If you have ever been asked by the police to answer questions in the investigation of a crime, you may think that talking to investigators will be okay. After all, the police will make it seem like having a conversation is nothing to worry about, especially if they say that you are not under investigation, and that it should not be a long conversation.
Because cell phones, laptops and tablets are ubiquitous within our society, many criminal investigations involve the seizure and search of electronic devices. In some cases, the right to canvass private devices for information is obvious, but in others, law enforcement may overstep their bounds. In fact, the U.S. Supreme Court court ruled unanimously in Riley v. California that law enforcement officers must obtain a search warrant before combing through a suspect’s cell phone for information to link him (or her) to a crime.
As we near the Independence Day holiday weekend, we feel it prudent to revisit the question of whether drivers stopped on suspicion of drunk driving should take field sobriety tests.
Over the past few years, more police departments have embraced the use of body cameras which create video footage of encounters with the public. The interest in these devices is ostensibly based on the public’s desire to have more accountability with policing. However, the growing trend is that such footage is only being used to protect police officers from liability.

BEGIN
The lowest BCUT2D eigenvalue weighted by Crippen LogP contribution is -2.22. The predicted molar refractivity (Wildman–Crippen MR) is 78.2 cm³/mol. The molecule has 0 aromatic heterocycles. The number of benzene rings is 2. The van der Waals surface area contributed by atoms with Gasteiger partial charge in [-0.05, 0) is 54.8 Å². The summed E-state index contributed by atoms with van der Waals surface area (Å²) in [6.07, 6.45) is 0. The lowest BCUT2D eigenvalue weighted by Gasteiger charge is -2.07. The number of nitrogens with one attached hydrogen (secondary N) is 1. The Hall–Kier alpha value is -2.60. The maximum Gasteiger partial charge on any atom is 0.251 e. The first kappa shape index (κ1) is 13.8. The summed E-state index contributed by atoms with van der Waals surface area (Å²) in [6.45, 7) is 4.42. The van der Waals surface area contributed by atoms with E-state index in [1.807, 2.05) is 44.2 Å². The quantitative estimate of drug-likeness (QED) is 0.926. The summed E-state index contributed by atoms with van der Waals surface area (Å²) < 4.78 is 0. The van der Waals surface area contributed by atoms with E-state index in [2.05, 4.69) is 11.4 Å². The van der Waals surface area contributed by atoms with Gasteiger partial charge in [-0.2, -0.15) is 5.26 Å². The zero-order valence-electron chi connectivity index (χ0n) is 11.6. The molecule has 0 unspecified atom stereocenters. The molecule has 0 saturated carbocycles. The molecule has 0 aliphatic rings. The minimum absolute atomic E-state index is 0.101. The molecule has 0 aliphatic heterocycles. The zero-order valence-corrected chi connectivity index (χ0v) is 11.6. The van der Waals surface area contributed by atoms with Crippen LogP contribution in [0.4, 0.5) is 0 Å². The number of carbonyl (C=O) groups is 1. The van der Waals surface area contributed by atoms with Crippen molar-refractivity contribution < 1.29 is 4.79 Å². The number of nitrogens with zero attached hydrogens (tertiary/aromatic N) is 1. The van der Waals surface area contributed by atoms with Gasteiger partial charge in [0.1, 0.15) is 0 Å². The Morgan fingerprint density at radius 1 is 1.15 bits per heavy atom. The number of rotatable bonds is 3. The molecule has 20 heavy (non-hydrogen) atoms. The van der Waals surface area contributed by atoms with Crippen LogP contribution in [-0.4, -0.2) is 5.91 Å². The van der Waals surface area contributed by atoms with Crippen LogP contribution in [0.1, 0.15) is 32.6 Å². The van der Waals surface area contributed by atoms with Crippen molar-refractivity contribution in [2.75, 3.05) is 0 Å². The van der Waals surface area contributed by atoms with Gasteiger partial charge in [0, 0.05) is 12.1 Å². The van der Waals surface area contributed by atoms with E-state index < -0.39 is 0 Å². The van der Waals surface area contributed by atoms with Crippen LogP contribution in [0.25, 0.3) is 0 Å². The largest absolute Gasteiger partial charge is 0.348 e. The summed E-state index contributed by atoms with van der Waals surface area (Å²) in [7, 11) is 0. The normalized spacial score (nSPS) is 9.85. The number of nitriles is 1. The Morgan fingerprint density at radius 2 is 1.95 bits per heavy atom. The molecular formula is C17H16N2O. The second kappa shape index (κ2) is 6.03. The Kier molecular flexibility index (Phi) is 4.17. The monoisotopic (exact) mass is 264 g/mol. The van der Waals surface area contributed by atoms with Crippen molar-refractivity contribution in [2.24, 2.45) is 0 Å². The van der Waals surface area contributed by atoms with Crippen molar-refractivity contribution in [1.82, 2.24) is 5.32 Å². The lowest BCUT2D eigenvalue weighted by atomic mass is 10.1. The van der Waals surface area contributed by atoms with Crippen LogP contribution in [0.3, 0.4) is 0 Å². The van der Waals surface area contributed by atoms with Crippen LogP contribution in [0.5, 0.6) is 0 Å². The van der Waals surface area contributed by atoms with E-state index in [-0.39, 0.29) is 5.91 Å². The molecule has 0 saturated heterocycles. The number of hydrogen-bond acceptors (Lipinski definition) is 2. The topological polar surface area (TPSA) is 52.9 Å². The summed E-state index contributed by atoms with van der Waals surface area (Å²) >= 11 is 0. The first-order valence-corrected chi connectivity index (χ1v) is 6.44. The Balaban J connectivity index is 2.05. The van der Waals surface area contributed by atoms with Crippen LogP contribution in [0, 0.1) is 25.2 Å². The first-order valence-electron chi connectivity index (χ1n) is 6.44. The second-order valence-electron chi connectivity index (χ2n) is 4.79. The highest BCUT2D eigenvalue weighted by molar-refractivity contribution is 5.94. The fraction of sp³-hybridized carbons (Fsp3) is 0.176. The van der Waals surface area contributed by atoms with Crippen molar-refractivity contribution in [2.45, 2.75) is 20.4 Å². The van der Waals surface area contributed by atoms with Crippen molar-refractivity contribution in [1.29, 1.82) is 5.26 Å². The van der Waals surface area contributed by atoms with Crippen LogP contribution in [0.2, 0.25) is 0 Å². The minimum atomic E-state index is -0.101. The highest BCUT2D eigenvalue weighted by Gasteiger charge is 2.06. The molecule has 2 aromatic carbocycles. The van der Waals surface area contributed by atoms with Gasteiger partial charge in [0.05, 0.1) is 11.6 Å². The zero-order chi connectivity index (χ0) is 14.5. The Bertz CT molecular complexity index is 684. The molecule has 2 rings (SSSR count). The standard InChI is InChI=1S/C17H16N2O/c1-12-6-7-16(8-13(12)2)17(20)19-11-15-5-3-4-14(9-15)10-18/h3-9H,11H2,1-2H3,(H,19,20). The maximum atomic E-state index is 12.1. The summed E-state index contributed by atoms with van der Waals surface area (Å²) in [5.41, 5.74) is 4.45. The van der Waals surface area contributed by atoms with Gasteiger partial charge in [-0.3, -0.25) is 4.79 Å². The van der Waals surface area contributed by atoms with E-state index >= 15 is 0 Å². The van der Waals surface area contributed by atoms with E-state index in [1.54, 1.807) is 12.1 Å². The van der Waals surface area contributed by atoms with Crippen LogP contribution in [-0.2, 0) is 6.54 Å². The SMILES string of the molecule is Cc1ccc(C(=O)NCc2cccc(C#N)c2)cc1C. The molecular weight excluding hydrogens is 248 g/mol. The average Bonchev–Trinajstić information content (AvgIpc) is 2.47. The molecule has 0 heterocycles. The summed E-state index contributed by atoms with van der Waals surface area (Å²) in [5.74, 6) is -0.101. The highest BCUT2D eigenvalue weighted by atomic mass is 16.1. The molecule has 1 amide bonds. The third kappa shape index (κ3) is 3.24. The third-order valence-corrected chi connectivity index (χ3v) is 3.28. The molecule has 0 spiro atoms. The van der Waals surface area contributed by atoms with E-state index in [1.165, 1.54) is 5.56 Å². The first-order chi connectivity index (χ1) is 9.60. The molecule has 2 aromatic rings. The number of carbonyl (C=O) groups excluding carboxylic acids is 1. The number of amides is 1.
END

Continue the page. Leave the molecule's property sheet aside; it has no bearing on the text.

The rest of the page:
After nearly five years of criminal justice reform regarding drug crime prosecutions and sentencing, U.S. Attorney General Jeff Sessions appears to be rolling back such efforts. According to a recent Atlantic.com report, Sessions has instructed federal prosecutors across the nation to “seek the strongest possible charges and sentences against defendants they target.”
A Michigan family is facing criminal charges after throwing a high school party and allegedly selling alcohol to the guests. This story shows how people can find themselves charged with a crime after apparently showing poor judgment.
When the state of Michigan legalized medical marijuana in 2008, it forgot to set up a system for opening and operating dispensaries. After a state supreme court ruling that marijuana dispensaries were not legal businesses, many dispensaries closed, either voluntarily by the owners or after being raided by the police.
The old saying tells us “ignorance of the law is no excuse.” On the other hand, if there are so many laws that we can break one without even knowing it, there may be cause for concern.
In Michigan, a criminal trial cannot proceed if the defendant is mentally incapable of participating in his or her own defense. The defendant’s mental abilities are often in dispute at trial.
A series of “milestone” criminal law bills have passed the Michigan legislature, potentially signaling a significant shift in the way the state treats minor offenders.